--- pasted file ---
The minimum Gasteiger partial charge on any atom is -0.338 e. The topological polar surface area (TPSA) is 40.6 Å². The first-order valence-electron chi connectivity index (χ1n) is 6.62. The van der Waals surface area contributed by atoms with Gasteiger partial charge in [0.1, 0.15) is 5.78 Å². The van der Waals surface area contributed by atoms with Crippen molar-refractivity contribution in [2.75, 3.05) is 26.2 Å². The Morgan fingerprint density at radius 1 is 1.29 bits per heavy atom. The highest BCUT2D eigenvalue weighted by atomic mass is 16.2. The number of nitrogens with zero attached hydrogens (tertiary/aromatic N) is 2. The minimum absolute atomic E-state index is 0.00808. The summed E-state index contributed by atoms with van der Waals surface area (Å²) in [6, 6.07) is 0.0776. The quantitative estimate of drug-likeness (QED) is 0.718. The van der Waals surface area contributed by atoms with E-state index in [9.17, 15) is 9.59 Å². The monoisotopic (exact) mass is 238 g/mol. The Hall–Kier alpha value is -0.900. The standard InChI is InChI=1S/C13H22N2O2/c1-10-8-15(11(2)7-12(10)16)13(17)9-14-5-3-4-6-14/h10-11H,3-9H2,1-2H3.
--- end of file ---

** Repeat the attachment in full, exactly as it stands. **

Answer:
The minimum Gasteiger partial charge on any atom is -0.338 e. The topological polar surface area (TPSA) is 40.6 Å². The first-order valence-electron chi connectivity index (χ1n) is 6.62. The van der Waals surface area contributed by atoms with Gasteiger partial charge in [0.1, 0.15) is 5.78 Å². The van der Waals surface area contributed by atoms with Crippen molar-refractivity contribution in [2.75, 3.05) is 26.2 Å². The Morgan fingerprint density at radius 1 is 1.29 bits per heavy atom. The highest BCUT2D eigenvalue weighted by atomic mass is 16.2. The number of nitrogens with zero attached hydrogens (tertiary/aromatic N) is 2. The minimum absolute atomic E-state index is 0.00808. The summed E-state index contributed by atoms with van der Waals surface area (Å²) in [6, 6.07) is 0.0776. The quantitative estimate of drug-likeness (QED) is 0.718. The van der Waals surface area contributed by atoms with E-state index in [9.17, 15) is 9.59 Å². The monoisotopic (exact) mass is 238 g/mol. The Hall–Kier alpha value is -0.900. The standard InChI is InChI=1S/C13H22N2O2/c1-10-8-15(11(2)7-12(10)16)13(17)9-14-5-3-4-6-14/h10-11H,3-9H2,1-2H3.